The past few decades have seen the growing concentration of hospitals and other health care services in the United States. In 2005, about half of US hospitals were part of a larger system. By 2017, two-thirds were. Most places in the US have what is considered a highly concentrated hospital market, which means one company operates most of the hospital facilities in the area.

This concentration is one of the most significant trends in American health care. It can lead to fewer options for patients and higher prices. Recent research has found that higher hospital prices are driving much of the recent increases in US health care spending. Hospitals that are acquired by larger systems sometimes cut important services, such as maternity care, forcing patients to travel hours to receive medical services they used to be able to get locally.

As I wrote late last year, America’s smaller community hospitals, many of which operate with a deficit, have often been forced to explore mergers with larger health systems to keep the doors open.

Higher costs are bad news for patients. But it’s notoriously difficult to analyze the clinical consequences of these mergers: Does a more concentrated hospital system also lead to worse care? There are many variables in play, and mergers can disrupt the health care market (through those higher prices) in ways that make it difficult to isolate how any changes to a hospital’s operations post-merger have contributed to any increase in deaths or readmissions.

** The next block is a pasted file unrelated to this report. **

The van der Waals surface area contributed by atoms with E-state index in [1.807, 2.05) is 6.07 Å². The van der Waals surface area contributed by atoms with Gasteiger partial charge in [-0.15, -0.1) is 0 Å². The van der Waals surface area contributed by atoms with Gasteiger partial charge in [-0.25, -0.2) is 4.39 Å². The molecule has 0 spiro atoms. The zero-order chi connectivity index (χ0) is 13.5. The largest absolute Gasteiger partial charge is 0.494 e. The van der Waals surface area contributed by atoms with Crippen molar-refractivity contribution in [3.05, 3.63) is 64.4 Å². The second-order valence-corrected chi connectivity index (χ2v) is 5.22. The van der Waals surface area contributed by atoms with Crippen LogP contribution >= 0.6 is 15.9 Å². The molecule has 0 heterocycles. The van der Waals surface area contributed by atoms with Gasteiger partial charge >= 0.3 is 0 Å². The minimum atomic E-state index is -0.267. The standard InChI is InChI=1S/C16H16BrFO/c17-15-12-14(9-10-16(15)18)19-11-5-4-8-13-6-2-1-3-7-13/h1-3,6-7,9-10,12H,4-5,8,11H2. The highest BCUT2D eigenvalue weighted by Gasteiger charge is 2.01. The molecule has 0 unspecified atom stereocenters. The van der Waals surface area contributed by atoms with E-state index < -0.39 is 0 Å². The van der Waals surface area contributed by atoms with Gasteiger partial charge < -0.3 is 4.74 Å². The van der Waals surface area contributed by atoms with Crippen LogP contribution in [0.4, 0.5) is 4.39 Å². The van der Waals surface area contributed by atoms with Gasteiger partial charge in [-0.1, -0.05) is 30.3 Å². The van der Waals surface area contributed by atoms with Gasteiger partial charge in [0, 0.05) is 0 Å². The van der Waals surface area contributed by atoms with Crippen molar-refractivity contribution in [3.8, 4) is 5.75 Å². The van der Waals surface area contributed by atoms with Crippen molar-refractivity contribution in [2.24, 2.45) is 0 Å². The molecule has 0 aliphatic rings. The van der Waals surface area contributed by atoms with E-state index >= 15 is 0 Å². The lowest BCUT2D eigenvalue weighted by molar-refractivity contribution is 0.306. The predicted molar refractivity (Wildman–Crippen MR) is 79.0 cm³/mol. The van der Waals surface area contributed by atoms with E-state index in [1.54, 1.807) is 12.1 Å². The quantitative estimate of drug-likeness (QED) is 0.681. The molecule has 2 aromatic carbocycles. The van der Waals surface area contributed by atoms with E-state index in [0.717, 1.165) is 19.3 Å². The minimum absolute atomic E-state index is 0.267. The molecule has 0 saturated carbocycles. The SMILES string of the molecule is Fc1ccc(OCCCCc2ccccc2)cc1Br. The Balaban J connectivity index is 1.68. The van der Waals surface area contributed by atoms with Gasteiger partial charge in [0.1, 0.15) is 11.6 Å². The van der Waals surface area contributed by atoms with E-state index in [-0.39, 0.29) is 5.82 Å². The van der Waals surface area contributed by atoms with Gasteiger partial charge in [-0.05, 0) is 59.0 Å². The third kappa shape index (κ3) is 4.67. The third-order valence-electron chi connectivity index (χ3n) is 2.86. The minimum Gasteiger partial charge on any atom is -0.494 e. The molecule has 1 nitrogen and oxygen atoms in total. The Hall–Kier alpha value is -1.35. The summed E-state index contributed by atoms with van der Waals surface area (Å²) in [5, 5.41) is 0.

A new study of hospital mergers in the United Kingdom is trying to shed light on that question. It found that after hospitals merge, patients are more likely to die during or soon after a hospital stay and they are also more likely to be readmitted a second time in the near term, according to new research from scholars at Cornell University and the University of London. These increases begin within a few months of the merger and persist for at least two years, the researchers found.

Most UK hospitals are publicly owned, but the national government has still made mergers a priority in order to improve its health system’s performance by merging hospitals that are struggling financially with another hospital. In practice, a UK hospital merger often looks a lot like a US hospital merger does: Separate facilities that once operated under separate management are brought under the purview of one board and one senior leadership team.

The size of the mergers’ impact, especially on mortality, is substantial: The likelihood that a patient will die in the hospital or within 30 days of being discharged increased by 0.4 percentage points, a 27 percent increase from the pre-merger mortality rate of 1.4 percent. They are also 11 percent more likely to be readmitted within 30 days of being discharged from the hospital.

At the 139 hospitals involved in 13 different mergers from 2006 to 2015, this increase in mortality and readmissions translated to 60 additional deaths and 140 readmissions when compared to a large control group of UK hospitals that did not experience a merger over that period.